Professor Iain Lamont is more than deserving of the Emeritus title.
The world-leading expert on the molecular genetics of the antibiotic-resistant pathogen Pseudomonas aeruginosa retires at the end of this year with the title of Emeritus Professor.
Professor Lamont has spent decades fighting against the pathogenic bacterium which infects and secretes toxins into some of the most vulnerable people, those with pre-existing medical conditions.
“I feel honoured and grateful to have been awarded Emeritus status” Professor Lamont says.
“It’s very exciting and will be hugely helpful in me continuing my work with the University after my official retirement.”
Professor Lamont’s fascination with the unseen world began at Madras College High School, in St Andrews Scotland, with an interest in biology and chemistry, which evolved to him achieving a Bachelor of Science with Honours in Microbiology at the University of Edinburgh in 1980.
He then embarked on a PhD at the University of Oxford after which in 1984 his scientific journey took him to the University of Adelaide, South Australia, where he would meet his wife.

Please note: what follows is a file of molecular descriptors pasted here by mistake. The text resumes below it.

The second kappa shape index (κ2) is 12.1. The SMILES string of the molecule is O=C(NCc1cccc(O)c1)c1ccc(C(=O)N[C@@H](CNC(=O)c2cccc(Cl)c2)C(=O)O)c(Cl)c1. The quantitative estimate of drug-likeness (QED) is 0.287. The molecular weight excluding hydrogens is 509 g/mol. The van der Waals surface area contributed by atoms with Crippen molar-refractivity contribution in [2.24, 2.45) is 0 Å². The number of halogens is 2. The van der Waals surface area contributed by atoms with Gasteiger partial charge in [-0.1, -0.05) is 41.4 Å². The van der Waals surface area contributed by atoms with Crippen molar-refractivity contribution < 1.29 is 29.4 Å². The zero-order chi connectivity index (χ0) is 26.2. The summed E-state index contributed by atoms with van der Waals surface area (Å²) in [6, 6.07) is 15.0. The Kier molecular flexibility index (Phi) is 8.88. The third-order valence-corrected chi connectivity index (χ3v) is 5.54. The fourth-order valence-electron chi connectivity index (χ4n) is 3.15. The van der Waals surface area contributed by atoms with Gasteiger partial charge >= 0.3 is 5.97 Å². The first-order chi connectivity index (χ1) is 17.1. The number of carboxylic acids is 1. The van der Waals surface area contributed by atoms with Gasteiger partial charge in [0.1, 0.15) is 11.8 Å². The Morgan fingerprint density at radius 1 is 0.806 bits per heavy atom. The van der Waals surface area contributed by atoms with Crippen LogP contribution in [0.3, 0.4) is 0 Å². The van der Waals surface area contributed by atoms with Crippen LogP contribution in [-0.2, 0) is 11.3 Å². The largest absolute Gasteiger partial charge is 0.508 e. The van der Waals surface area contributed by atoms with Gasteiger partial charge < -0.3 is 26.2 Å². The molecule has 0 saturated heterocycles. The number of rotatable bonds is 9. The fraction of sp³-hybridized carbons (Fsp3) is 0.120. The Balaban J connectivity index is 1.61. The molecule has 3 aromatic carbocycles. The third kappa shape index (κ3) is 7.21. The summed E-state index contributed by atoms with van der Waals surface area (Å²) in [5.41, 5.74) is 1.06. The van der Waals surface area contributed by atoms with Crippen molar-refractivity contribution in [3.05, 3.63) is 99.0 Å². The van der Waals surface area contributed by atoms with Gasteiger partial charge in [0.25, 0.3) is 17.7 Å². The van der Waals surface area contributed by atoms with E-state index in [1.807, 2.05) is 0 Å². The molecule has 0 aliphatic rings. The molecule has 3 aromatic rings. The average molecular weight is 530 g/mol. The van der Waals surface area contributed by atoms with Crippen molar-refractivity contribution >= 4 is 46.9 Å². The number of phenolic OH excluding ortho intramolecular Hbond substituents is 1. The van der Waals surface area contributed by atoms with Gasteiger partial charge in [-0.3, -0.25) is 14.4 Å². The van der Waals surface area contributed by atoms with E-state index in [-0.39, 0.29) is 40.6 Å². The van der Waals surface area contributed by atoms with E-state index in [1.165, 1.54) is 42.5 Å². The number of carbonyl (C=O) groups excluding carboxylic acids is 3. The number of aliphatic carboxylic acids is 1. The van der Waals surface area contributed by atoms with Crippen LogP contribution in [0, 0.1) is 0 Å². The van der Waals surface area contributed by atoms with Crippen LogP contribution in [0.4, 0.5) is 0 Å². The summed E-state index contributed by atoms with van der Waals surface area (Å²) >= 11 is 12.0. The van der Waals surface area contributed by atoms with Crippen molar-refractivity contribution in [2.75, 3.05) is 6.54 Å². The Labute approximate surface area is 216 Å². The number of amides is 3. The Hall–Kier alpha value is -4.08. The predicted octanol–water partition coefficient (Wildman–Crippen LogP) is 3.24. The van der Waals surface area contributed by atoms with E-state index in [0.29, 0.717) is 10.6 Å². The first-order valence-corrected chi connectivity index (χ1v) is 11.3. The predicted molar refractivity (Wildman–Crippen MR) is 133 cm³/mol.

The couple heard how “Dunedin was a fantastic place to live and work” and Iain decided to join the Department of Biochemistry in 1987, where he started his crucial work researching Pseudomonas aeruginosa.
Professor Lamont did not make this decision lightly, it came after great deliberation on what genuine health problem he could dedicate his life to fighting against.
“I wanted to work on something that combined all I had learnt up to that point, a real medical issue, as well as being something students could be a part of,” Professor Lamont says.
“This led to mainly focusing on Pseudomonas aeruginosa and the biochemical processes that take place once this infection sets in, because it is very difficult to treat and is resistant to antibiotics.”
The Head of the Department of Biochemistry, Professor Peter Dearden, says Professor Lamont’s research has transformed academics’ understanding of iron signalling and gene regulation in bacteria, with important implications for how infections might be managed and treated in the future.
“Iain has always been a present, helpful and active colleague, whose thoughts are always worth listening to,” Professor Dearden says.
“He is an excellent teacher, researcher and academic leader and, after serving the University for such a long time now, he has well and truly become part of the Department of Biochemistry’s DNA.”
- Kōrero by Kelsey Schutte, Division of Health Sciences Communications Adviser.